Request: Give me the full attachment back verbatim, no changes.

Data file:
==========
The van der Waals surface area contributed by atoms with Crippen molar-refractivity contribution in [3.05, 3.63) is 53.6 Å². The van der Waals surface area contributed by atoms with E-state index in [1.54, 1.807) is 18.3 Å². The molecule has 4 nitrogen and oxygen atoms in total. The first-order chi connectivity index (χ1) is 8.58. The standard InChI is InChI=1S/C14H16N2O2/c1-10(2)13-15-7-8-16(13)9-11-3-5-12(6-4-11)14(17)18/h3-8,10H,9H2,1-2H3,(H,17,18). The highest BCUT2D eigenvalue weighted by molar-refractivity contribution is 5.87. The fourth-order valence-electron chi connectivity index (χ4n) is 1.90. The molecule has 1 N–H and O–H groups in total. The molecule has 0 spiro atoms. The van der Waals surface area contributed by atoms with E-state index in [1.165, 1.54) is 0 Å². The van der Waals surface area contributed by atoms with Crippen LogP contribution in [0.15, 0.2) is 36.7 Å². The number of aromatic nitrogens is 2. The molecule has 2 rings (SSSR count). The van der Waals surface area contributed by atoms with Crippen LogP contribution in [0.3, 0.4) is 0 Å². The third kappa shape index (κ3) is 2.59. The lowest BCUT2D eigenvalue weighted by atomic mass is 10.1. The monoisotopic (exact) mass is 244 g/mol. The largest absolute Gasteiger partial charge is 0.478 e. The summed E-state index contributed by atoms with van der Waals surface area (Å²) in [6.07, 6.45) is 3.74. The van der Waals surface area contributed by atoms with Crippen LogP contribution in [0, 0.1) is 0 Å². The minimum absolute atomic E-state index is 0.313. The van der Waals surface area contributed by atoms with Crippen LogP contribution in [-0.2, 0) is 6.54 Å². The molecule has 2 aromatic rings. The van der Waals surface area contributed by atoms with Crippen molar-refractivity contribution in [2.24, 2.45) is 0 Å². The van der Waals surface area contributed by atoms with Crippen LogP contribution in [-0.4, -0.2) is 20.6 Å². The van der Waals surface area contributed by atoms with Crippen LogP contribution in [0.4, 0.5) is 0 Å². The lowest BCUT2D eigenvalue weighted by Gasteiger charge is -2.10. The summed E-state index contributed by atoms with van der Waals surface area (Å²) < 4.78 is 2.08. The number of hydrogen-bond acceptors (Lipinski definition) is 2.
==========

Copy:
The van der Waals surface area contributed by atoms with Crippen molar-refractivity contribution in [3.05, 3.63) is 53.6 Å². The van der Waals surface area contributed by atoms with E-state index in [1.54, 1.807) is 18.3 Å². The molecule has 4 nitrogen and oxygen atoms in total. The first-order chi connectivity index (χ1) is 8.58. The standard InChI is InChI=1S/C14H16N2O2/c1-10(2)13-15-7-8-16(13)9-11-3-5-12(6-4-11)14(17)18/h3-8,10H,9H2,1-2H3,(H,17,18). The highest BCUT2D eigenvalue weighted by molar-refractivity contribution is 5.87. The fourth-order valence-electron chi connectivity index (χ4n) is 1.90. The molecule has 1 N–H and O–H groups in total. The molecule has 0 spiro atoms. The van der Waals surface area contributed by atoms with E-state index in [1.165, 1.54) is 0 Å². The van der Waals surface area contributed by atoms with Crippen LogP contribution in [0.15, 0.2) is 36.7 Å². The number of aromatic nitrogens is 2. The molecule has 2 rings (SSSR count). The van der Waals surface area contributed by atoms with Crippen LogP contribution in [0.3, 0.4) is 0 Å². The third kappa shape index (κ3) is 2.59. The lowest BCUT2D eigenvalue weighted by atomic mass is 10.1. The monoisotopic (exact) mass is 244 g/mol. The largest absolute Gasteiger partial charge is 0.478 e. The summed E-state index contributed by atoms with van der Waals surface area (Å²) in [6.07, 6.45) is 3.74. The van der Waals surface area contributed by atoms with Crippen LogP contribution in [0, 0.1) is 0 Å². The minimum absolute atomic E-state index is 0.313. The van der Waals surface area contributed by atoms with Crippen LogP contribution in [-0.2, 0) is 6.54 Å². The molecule has 2 aromatic rings. The van der Waals surface area contributed by atoms with Crippen molar-refractivity contribution in [2.24, 2.45) is 0 Å². The van der Waals surface area contributed by atoms with Crippen LogP contribution in [-0.4, -0.2) is 20.6 Å². The van der Waals surface area contributed by atoms with Crippen LogP contribution in [0.4, 0.5) is 0 Å². The lowest BCUT2D eigenvalue weighted by Gasteiger charge is -2.10. The summed E-state index contributed by atoms with van der Waals surface area (Å²) < 4.78 is 2.08. The number of hydrogen-bond acceptors (Lipinski definition) is 2.